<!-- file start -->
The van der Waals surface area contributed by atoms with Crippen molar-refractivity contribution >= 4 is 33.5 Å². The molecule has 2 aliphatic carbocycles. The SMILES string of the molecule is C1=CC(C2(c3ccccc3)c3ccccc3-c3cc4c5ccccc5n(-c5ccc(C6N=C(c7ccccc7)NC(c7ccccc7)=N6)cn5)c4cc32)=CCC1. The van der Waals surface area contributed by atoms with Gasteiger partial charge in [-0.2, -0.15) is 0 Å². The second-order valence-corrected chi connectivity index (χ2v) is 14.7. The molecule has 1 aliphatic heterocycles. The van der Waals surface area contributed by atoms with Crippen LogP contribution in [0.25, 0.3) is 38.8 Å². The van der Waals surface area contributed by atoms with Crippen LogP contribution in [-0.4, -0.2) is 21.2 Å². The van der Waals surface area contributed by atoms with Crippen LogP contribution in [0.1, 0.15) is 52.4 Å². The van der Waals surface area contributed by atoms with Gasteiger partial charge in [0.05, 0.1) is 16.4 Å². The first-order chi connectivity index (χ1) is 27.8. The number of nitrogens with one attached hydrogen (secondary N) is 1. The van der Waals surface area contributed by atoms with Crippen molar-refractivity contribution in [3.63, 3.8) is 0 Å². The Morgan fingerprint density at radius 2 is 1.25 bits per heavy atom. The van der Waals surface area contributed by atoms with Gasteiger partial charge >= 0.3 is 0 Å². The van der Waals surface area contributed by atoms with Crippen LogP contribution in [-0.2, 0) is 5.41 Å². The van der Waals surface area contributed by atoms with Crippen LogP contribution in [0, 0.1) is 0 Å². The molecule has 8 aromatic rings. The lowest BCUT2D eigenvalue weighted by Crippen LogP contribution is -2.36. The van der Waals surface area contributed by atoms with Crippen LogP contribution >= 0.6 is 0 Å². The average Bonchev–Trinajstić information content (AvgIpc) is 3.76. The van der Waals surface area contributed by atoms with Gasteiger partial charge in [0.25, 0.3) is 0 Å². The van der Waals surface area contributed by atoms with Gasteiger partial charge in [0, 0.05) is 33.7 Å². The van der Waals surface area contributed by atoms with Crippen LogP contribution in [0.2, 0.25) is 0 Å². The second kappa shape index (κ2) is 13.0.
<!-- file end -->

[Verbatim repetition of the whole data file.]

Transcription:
The van der Waals surface area contributed by atoms with Crippen molar-refractivity contribution >= 4 is 33.5 Å². The molecule has 2 aliphatic carbocycles. The SMILES string of the molecule is C1=CC(C2(c3ccccc3)c3ccccc3-c3cc4c5ccccc5n(-c5ccc(C6N=C(c7ccccc7)NC(c7ccccc7)=N6)cn5)c4cc32)=CCC1. The van der Waals surface area contributed by atoms with Gasteiger partial charge in [-0.2, -0.15) is 0 Å². The second-order valence-corrected chi connectivity index (χ2v) is 14.7. The molecule has 1 aliphatic heterocycles. The van der Waals surface area contributed by atoms with Crippen LogP contribution in [0.25, 0.3) is 38.8 Å². The van der Waals surface area contributed by atoms with Crippen LogP contribution in [-0.4, -0.2) is 21.2 Å². The van der Waals surface area contributed by atoms with Crippen LogP contribution in [0.1, 0.15) is 52.4 Å². The van der Waals surface area contributed by atoms with Gasteiger partial charge in [0.05, 0.1) is 16.4 Å². The first-order chi connectivity index (χ1) is 27.8. The number of nitrogens with one attached hydrogen (secondary N) is 1. The van der Waals surface area contributed by atoms with Crippen molar-refractivity contribution in [3.63, 3.8) is 0 Å². The Morgan fingerprint density at radius 2 is 1.25 bits per heavy atom. The van der Waals surface area contributed by atoms with Gasteiger partial charge >= 0.3 is 0 Å². The van der Waals surface area contributed by atoms with Crippen LogP contribution in [-0.2, 0) is 5.41 Å². The van der Waals surface area contributed by atoms with Crippen LogP contribution in [0, 0.1) is 0 Å². The molecule has 8 aromatic rings. The lowest BCUT2D eigenvalue weighted by Crippen LogP contribution is -2.36. The van der Waals surface area contributed by atoms with Crippen LogP contribution >= 0.6 is 0 Å². The average Bonchev–Trinajstić information content (AvgIpc) is 3.76. The van der Waals surface area contributed by atoms with Gasteiger partial charge in [0.25, 0.3) is 0 Å². The van der Waals surface area contributed by atoms with Gasteiger partial charge in [0, 0.05) is 33.7 Å². The van der Waals surface area contributed by atoms with Crippen LogP contribution in [0.2, 0.25) is 0 Å². The second kappa shape index (κ2) is 13.0.